AI2Peat is a project funded by Science Foundation Ireland under its Future Digital Challenge call. It started on 1st January 2023 and is initially funded for 18 months. The project is divided in 2 phases: a CONCEPT phase (first 6 months) and a SEED phase (remaining 12 months). The AI2Peat consortium is composed of CeADAR – Ireland’s centre for applied AI -, iCRAG – the SFI centre for applied geosciences – and NPWS – Ireland’s National Parks and Wildlife Services. Check the Team page to meet the AI2Peat team!

Our project at a glance

Over 20% of Ireland is covered by peatland, which is a critical store of carbon as well as supporting rich and highly biodiverse ecosystems. Whilst these have developed over thousands of years, in only the last couple of centuries they have experienced accelerated deterioration from a range of human impacts. Thankfully, there is now a renewed interest in preserving and restoring these landscapes. As peatlands are central to Ireland’s Climate Action goals, there is an urgent need for accurate, nationwide monitoring over time.

The problem to be addressed really is reducing CO2 emissions from degraded peatlands by “rewetting” them, which is the majority. We need to know where this is possible, and how feasible that is. We lack the condition of that peatland at the habitat scale. A national peatland “condition” map will help this. So if this project can do that, NPWS and others can better identify areas to manage and restore, and develop CO2 emission factors associated with that etc. etc.

Dr. Shane Regan (NPWS), AI2Peat’s Societal Impact Champion

Our project will leverage Artificial Intelligence (AI) along with domain expert knowledge from the field to assess and continually monitor Ireland’s peatlands in a structured manner. Currently, the extent of Irish peatlands and their inaccessibility have hampered efforts to map their health on a large scale. However, AI provides the opportunity to augment the efforts of human experts, through the use of complementary data sources (e.g. satellite imagery) combined with in-situ measurements, as well as optimally guiding the efforts of data collection on the ground.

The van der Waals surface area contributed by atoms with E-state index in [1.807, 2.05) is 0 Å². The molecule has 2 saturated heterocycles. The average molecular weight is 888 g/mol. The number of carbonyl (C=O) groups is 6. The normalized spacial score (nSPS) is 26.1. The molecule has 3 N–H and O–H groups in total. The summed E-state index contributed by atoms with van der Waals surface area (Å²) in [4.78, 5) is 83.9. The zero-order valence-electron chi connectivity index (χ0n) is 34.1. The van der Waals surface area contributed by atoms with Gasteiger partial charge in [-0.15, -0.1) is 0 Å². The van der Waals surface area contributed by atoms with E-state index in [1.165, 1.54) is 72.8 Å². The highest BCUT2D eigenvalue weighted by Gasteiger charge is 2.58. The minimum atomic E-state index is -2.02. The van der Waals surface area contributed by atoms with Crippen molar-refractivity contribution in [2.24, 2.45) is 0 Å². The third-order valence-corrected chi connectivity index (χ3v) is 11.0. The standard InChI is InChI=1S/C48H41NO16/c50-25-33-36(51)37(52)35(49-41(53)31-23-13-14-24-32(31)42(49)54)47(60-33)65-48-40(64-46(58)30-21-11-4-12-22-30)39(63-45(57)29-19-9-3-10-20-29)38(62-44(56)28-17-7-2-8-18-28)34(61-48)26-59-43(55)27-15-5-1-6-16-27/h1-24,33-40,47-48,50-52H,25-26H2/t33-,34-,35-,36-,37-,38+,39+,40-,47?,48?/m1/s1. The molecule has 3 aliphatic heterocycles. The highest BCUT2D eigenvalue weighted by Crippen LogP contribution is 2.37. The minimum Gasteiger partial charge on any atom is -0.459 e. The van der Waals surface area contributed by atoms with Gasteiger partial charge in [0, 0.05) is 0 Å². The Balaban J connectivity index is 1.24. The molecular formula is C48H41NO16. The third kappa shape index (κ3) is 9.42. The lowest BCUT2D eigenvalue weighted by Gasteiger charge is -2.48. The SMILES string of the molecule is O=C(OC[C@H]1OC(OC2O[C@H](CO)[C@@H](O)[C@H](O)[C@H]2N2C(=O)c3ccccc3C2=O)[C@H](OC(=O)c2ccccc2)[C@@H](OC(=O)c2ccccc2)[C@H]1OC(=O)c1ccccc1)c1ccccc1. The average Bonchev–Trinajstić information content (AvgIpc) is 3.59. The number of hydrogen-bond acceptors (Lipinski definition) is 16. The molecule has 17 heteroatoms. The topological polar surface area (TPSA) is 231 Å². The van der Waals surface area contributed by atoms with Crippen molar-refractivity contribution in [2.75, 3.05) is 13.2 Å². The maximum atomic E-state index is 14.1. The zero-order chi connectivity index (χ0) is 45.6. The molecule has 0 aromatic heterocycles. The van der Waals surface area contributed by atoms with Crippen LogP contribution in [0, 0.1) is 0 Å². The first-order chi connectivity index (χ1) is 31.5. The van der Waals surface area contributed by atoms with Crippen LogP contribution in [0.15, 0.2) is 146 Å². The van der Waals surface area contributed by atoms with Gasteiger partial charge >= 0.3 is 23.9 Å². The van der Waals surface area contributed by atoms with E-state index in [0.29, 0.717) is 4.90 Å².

By engaging with a numerous and diverse variety of stakeholders we identified two key findings:

  1. We still don’t have a unique, unambiguous and detailed map/knowledge about the extent and condition of peatland in Ireland. This is essential for:
    1. reporting as part of the Habitats Directive (Article 17 Report)
    2. updating Ireland’s Climate Action plan
    3. identifying “low-effort, high-gain” areas to focus restoration/conservation activities
    4. fostering and supporting restoration financing schemes
  2. Collaboration, sharing and communication amongst all stakeholders is fundamental as:
    1. knowing “who does what” helps in e.g. linking researchers with local communities
    2. share and combine knowledge/data, in order to build consensus and ensure continuity after individual peatland restoration projects and other initiatives conclude
    3. communication across different stakeholder categories, e.g. be
    4. tween policy makers and local communities, should be simplified
    5. reducing the cost, effort and improving the efficacy of in-situ measurements, which are vital for all aspects of peatland monitoring

We therefore concluded AI2Peat should deliver an All-Ireland, AI-enhanced peatland conditioning map (hence the project name). This map will be built on top of a data and knowledge infrastructure which will facilitate networking activities among users/stakeholders. We will work on our solution by following the Agile and CI/CD software development principles.

We will continually update this website, allow early access to our PoC for beta testing and – why not – use. Stay tuned!

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